There’s recently been a great deal of discussion on the subject of graph processing. For those of us in the graph database space, this is an exciting development since it reinforces the utility of graphs as both a storage and a computational model. Confusingly however, processing graph-like data is often mistakenly conflated with graph databases because they share the same data model, yet each tool addresses a fundamentally different problem.
For example, graph processing platforms like Google’s Pregel achieve high aggregate computational throughput by adopting the Bulk Synchronous Processing (BSP) model from the parallel computing community. Pregel supports large-scale graph processing by partitioning a graph across many machines and allowing those machines to efficiently compute at vertices using localised data. Only during synchronisation phases is localised information exchanged (c.f. the BSP model). This gives Google the ability to process huge volumes of interconnected data, albeit at relatively high latencies, to gain greater business insight than with traditional (non-graph optimised) map-reduce approaches.
Sadly few of us have Google-scale resources at our disposal to invent novel platforms on demand. In enterprise-scale scenarios, Hadoop (incidentally an implementation of Google’s earlier map-reduce framework) has become a popular platform for batch processing large volumes of data. Like Pregel, Hadoop is a high-latency, high-throughput processing tool that optimises computational throughput by processing large volumes of data in parallel outside the database.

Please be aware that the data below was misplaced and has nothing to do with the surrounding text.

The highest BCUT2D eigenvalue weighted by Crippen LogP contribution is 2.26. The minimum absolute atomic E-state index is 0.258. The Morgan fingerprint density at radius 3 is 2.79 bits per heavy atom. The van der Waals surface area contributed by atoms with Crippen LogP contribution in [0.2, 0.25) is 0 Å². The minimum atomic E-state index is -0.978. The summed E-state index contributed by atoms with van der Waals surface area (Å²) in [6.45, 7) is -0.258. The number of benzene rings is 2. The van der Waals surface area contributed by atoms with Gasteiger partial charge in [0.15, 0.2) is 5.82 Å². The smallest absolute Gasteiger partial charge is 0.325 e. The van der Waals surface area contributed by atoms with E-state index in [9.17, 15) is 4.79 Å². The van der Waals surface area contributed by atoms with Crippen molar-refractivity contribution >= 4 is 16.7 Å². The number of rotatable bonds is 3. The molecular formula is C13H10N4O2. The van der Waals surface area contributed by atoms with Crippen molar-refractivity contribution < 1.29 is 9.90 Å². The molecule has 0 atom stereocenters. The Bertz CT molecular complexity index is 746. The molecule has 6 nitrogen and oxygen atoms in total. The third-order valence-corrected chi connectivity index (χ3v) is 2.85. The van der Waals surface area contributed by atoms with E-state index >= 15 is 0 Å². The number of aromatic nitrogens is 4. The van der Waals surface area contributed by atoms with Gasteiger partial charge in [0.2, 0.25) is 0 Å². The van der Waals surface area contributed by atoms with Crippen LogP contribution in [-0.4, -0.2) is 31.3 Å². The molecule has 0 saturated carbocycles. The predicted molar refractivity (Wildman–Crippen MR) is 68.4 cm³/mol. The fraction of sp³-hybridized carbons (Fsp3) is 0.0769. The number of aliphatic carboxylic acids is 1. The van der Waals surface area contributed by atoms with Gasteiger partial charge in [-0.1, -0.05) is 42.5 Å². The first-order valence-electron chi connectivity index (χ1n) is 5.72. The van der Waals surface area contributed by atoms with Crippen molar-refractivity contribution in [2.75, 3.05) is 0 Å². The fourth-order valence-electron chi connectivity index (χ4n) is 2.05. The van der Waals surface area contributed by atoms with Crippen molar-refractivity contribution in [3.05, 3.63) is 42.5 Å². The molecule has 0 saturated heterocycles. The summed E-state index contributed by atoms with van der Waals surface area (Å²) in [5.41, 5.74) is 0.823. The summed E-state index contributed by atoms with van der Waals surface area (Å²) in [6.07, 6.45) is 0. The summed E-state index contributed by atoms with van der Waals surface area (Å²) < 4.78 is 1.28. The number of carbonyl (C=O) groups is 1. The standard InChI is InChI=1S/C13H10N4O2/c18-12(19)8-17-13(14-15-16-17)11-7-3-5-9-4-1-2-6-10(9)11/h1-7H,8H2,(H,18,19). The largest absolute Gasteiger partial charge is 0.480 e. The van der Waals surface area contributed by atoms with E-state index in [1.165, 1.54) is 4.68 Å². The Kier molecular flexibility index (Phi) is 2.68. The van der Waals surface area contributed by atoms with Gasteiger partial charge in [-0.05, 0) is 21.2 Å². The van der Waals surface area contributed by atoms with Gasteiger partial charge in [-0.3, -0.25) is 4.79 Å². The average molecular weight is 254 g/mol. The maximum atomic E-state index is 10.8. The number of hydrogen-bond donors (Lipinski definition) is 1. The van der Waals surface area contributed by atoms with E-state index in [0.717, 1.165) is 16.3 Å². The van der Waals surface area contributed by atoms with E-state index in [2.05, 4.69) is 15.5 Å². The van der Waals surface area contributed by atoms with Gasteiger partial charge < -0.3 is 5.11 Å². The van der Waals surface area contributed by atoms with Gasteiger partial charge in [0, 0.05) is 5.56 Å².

Unlike Pregel, Hadoop is a general purpose framework which means that while it can be used for graph processing, it’s not optimised for that purpose nor are the underlying storage mechanisms HDFS (a distributed file system) and HBase (a distributed tabular database designed for large numbers of rows and columns) graph-oriented in nature (though interestingly the Ravel Golden Orb platform claims to add a Pregel-like programming model above Hadoop).
What Pregel and Hadoop have in common is their tendency towards the data analytics (OLAP) end of the spectrum, rather than being focussed on transaction processing. This is in stark contrast to graph databases like Neo4j which optimise storage and querying of connected data for online transaction processing (OLTP) scenarios – much like a regular RDBMS, only with a more expressive and powerful data model. We can visualise these differing capabilities easily as in the figure below:
In this breakdown, Pregel is positioned firmly in the OLAP graph processing space, much as Hadoop is positioned in the general-purpose OLAP space (though closer to the OLTP axis because of recent advances in so-called real-time Hadoop). Relational databases are positioned as general purpose OLTP engines that can be somewhat adapted to the OLAP needs. Neo4j has strong graph affinity and is designed primarily for OLTP scenarios, though as a native graph database with strong read-scalability, it can also be suited to OLAP work.
However the Hadoop community continues to foster innovation in the area of graph processing, and there are regular announcements about how Hadoop can be adapted towards solving graph problems. Recently Daniel Abadi publicised work on solving graph problems more efficiently with Hadoop from his team at Yale University.